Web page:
People occasionally recommend music as a soundtrack for reading particular books as if they were doing a wine pairing. I don’t think I’ve ever seen anyone recommend a book to accompany a soundtrack, though, so it is my pleasure to give you this contribution from the Shuffler Department of Reverse Engineering: William Upski Wyatt’s Bomb the Suburbs is a tour of mid-nineties Chicago hip-hop and graffiti culture through a social justice lens, and often mentions a young Southside rapper by the name of Common Sense and, if memory serves, treats The Source magazine as something of a sacred text. Six years after that book was published, Common had shortened his name and released this, his fourth album (and first on a major). On “Cold Blooded” he raps like he is still that young hungry rapper, musing “I be dissin’ magazines, but then buy The Source“ and “Battle raps is where it began / I’ma end it wherever I land.” In the fullness of time, we’ve seen this manifest itself as an actor, author, model, and, yes, rapper, something of a poster child for the conscious rap movement.
And I’ve mostly got no problem with this song, as it’s kind of just a swaggering proclamation of who Common is and what he’s here to do. But you know, I feel like if you’re going to be some kind of conscious rapper, your lyrics should maybe be held to a higher level of scrutiny. When Common raps about his ability to make “broads become Queens“, nevermind that i have no idea what it is that he’s actually saying here, I find the misogyny offensive. It’s certainly not the worst example of misogyny on the album, but it makes me wonder how someone who gave such a beautiful and moving speech at the Golden Globes last week could have been celebrated for his consciousness while saying such boneheaded things as this album contains (I’m hardly the first to make this point).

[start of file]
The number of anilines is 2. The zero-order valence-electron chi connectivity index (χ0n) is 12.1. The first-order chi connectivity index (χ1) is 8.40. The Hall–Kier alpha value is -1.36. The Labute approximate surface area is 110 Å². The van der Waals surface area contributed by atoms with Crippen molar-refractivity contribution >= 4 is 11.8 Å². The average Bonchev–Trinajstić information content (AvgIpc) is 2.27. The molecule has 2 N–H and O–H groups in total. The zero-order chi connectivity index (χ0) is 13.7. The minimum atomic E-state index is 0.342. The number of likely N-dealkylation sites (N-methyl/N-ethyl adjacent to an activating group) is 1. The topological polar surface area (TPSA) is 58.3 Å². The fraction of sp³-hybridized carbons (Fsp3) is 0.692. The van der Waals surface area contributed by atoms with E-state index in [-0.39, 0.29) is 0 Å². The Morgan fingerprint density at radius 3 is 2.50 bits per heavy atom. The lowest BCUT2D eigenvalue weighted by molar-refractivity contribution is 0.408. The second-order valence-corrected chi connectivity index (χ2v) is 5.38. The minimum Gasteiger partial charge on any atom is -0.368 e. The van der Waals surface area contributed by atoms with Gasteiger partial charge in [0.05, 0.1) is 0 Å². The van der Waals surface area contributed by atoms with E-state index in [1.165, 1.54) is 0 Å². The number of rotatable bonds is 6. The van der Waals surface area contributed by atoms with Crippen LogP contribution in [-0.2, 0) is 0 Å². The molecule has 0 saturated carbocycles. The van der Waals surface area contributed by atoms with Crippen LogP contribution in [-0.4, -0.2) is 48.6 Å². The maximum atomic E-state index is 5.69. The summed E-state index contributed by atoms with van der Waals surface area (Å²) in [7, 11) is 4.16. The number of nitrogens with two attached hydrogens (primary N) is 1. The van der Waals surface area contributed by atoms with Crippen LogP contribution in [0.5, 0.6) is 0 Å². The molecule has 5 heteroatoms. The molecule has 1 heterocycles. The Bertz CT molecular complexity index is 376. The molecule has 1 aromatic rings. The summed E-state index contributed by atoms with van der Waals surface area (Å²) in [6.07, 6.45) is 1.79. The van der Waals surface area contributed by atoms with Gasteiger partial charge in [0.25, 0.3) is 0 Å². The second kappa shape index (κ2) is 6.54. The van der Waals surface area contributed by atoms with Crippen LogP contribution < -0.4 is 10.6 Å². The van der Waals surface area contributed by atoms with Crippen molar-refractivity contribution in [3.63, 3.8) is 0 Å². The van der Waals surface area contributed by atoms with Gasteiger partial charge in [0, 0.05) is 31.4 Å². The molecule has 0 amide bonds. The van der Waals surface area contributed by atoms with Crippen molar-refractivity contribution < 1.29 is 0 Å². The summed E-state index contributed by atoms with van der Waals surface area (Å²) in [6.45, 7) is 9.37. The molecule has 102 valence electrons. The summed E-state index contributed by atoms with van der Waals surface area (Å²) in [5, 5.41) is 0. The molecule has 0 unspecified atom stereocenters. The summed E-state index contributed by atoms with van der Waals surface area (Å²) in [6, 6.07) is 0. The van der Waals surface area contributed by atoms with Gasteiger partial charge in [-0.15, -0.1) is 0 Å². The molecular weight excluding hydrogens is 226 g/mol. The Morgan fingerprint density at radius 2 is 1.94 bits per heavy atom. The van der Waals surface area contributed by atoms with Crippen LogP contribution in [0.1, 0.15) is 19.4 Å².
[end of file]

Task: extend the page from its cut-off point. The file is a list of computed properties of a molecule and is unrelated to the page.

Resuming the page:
And, shit, in case you think I’m being too hard on him, please understand that I’m aware I could levy the same or similar criticism against a handful of other artists. Stick around, please, and give me that chance. I’ll get there in future Shufflers. Okay, but now that we’ve got that out of the way (I’m clearly just vying for a Webby in the Concious Blogger category), let’s talk about the music.
There are some pretty genius moments of flow here, set against a track produced by D’Angelo, Kelo and Questlove and the Roots, which is to say that it is super smoothed out. What’s funny is that there are a lot of Roots songs that, if one didn’t know a live band was involved, sound like maybe they were produced by Jay Dee, who it turns out did produce a lot of songs on this album, just not this one. If the golden age of hip-hop is said to have been from the late eighties to the early nineties, I think that this album and others are emblematic of a sort of second golden age, a time when hip-hop enjoyed a resurgence of creative energy. Whatever problems I might have with Common’s lyrical content from time to time, I respect his contribution to an exciting era. Like Water for Chocolate is hardly Things Fall Apart, but then again, what is?